It was confirmed today that The Mash Report would not return for a fifth series with a spokesperson for the BBC stating that the “difficult” decision was made in order to “make room for new comedy shows”.
The Mash Report, on which Rachel Parris also heavily featured, has became the subject of controversy concerning criticism that BBC’s comedy output is perceived as having a left-wing bias.
Responding to the news on Twitter, Kumar wrote: “A lot of people are asking me for a comment and here it is” – accompanied with an image of himself on the show pointing to a screen that reads: “Boris Johnson is a liar and a racist.”
Parris is yet to comment publicly on the announcement.
Many people on social media have expressed their disappointment at the news on Twitter. Radio presenter James O’Brien wrote that the move is a “stone cold example of what ‘cancel culture’ looks like”.
He wrote: “The Mash Report, a comedy program critical of the government has been axed by the state broadcaster, reportedly for political reasons, and at the behest of a director general appointed by the government.”
Others, however, have welcomed the decision, with some users stating that the programme “just wasn’t that funny”.
The comedy news show, which aired its first episode on BBC Two in 2017, covered a range of political topics, including Brexit.
Former BBC presenter Andrew Neil has previously condemned The Mash Report as “self-satisfied, self-adulatory, unchallenged left-wing propaganda”.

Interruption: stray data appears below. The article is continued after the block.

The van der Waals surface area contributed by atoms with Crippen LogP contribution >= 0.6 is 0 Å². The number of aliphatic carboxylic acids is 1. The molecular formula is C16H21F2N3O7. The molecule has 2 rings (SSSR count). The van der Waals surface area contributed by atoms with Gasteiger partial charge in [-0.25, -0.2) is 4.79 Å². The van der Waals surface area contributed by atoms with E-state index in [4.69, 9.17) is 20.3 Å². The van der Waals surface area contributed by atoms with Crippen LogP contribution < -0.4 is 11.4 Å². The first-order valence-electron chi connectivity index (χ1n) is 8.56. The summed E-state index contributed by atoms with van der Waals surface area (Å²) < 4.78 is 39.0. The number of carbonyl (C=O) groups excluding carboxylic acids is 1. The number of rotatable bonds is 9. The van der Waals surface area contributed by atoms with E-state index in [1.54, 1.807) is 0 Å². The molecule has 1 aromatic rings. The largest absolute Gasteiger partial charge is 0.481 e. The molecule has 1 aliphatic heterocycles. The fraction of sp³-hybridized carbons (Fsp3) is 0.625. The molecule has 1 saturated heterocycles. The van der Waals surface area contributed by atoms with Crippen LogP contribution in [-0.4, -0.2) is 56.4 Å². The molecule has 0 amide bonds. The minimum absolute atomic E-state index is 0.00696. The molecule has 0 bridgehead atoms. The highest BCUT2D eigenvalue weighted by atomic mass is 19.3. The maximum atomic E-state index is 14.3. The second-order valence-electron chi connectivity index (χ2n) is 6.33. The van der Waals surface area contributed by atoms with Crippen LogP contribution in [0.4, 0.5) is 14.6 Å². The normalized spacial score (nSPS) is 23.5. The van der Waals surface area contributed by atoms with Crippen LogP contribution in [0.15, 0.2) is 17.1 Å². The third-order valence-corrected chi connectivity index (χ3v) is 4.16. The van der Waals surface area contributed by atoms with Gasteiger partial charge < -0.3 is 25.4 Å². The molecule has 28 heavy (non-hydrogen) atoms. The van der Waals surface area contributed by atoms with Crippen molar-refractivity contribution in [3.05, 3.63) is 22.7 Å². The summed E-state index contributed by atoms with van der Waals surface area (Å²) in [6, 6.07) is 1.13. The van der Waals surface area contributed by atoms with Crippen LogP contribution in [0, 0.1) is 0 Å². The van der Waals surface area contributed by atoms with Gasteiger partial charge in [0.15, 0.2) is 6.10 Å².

Reports also emerged that the newly appointed director general – who took over from Lord Tony Hall – was set to tackle “perceived left-wing comedy bias”.
The Telegraph reported that Davie believed the corporation’s comedy output was seen as too one-sided. Senior sources told the publication that he planned for a “radical overhaul” for the sector.
Davie, however, later dismissed the reports as “nonsense” and “ridiculous” speculation, claiming that he had “no idea where that came from”.
“Reading some of the commentary is ridiculous,” he said in an interview obtained by Chortle. “Comedy has always been poking at authority. And by the way, I want good satire on the BBC. I like being adventurous.”
The director general went on to speak about the importance of impartiality for the network, which has been dogged by complaints of bias from viewers.
He said: “What I do think though, is the same as my framework for overall impartiality. The BBC should not come from a platform from when there’s an assumed point of view. It’s not just about left and right, it’s different people.”
‘I would like a multitude of flavours in our comedy. It’s not about stopping one [side]… that’s just nonsense.”
Some viewers have taken the cancellation of The Mash Project as a sign that BBC may be taking action against its “perceived left-wing bias”.
The comedian was performing at the Lord’s Taverners annual cricket lunch in December where he was escorted off stage amid boos.
At the time, Kumar joked on Twitter: “In my defence, it was only one bread roll and it missed me.”